Weaning Week

This is weaning week.  My friend, Lucas, came to the farm a few days ago and helped get the first eight lambs into the truck, which we then drove back to the shed, where the lambs were shut in until we catch them all and they are over being separated from their mothers.  Over the last few days, I’ve caught an additional five; four more to go.  I go out each morning and grab a lamb while the mothers are eating and carry it back to the shed.  I have no sophisticated handling equipment, so it’s just grab a leg, throw the lamb over my back, and grab it by the legs, and walk the 500 feet to the shed.  I have been trying to grab two a day.  Hopefully, by tomorrow, I’ll have them all in the shed.  I was lucky and was able to catch two this morning. Usually, after one, the mothers are wary and the babies even more so, but by the next feeding time, they are willing to risk being caught in order to have “candy” (whole organic grain).  Then, they all get CDT shots to ward off some nasty intestinal diseases, and worming and eventually, a rabies shot and second CDT shot 3 weeks later.  Then, they are ready to go back in with the girls, who are “dried off” by then, or if boys, either in the pasture for lambs headed for butcher, or lambs I hope to sell for breeding stock.  Truth is, though, each year, there are several rams who would make lovely breeding rams, but aren’t sold, and they end up in the freezer.  You only need two rams (one, and a second, in case the first gets tired!) to breed all your ewes, so there’s always a bigger market for ewes than rams.)

Also, this morning, I friendlied up the little piglets a bit more and finally felt confident that they could do okay in with the larger piglets, so opened their mini-pen and let them out.  The four of them have been happily exploring ever since. The bigger ones, 12 weeks old, and maybe 50 pounds (?) have shown the little ones how to work the automatic feeder by lifting the lid with their snouts.  And they are playing nicely and napping together.  The little ones are only about 12 pounds each.  I’ll try to get a photo later.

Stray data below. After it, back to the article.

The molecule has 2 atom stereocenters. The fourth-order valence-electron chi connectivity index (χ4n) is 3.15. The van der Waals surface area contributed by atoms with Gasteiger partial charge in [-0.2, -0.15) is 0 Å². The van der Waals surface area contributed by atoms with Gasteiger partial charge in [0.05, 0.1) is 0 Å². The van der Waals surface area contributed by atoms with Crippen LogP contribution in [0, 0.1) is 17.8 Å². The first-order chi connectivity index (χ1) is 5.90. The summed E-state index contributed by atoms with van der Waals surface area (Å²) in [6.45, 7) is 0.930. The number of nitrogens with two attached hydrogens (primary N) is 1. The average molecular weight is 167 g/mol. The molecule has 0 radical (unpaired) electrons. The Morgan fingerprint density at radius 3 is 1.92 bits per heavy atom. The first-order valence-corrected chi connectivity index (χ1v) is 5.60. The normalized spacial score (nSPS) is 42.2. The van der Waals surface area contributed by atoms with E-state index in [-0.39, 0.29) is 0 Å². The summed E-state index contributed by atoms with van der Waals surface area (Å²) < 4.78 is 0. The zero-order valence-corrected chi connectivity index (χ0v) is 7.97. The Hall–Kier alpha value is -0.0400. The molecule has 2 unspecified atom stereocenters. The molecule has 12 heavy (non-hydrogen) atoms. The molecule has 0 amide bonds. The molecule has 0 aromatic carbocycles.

It was nice this morning, clear sky, and not too much humidity.  Lizzie spent a couple hours in her crate while I went to Carol’s to sit and knit.  Now, it’s clouding over, humidity is closing in, and I suppose we will have a thunder storm eventually. It seems over the past two weeks to be the rule of thumb for afternoons!  We are making up for the period of no rain in May in a big way.  I’m glad for the pasture really needs rain!  It is starting to catch up.  I was beginning to wonder if I’d have enough pasture to feed the sheep.  Now that weaning is underway, and the lambs due to be put on John’s pasture, which reduces the sheepload on my pastures (Okay, we’re weird: he tends the small pasture on one side of the driveway which includes orchard and veggie garden. I tend the several acres of pasture on the other side.  Every year we put the weaned lambs on his pasture for a short time, which fertilizes his side and gives me a bit of extra grass.), it looks like we’ll have enough, for after the lambs are finished on his pasture, many of them will either be sold or go to auction.

Lizzie the puppy has fallen asleep, after having played outdoors and in since my return.  She’s out like a light. Sounds like a good idea! Think I’ll take a little cat nap.


2 Responses to “Weaning Week”

  1. gillian Says:

    My ramlets are on the side yard right now, I can look out the window and see them flopped over. Are you knitting anything fun? I’ve been making stuffed animals and selling them at market. Good summer knitting, small and mindless.

  2. Lasell Says:

    Oh, for a picture of you with a lamb slung over your shoulders! *g*

    Are all your pigs for your home consumption or will you be ‘selling’ sides in the fall?

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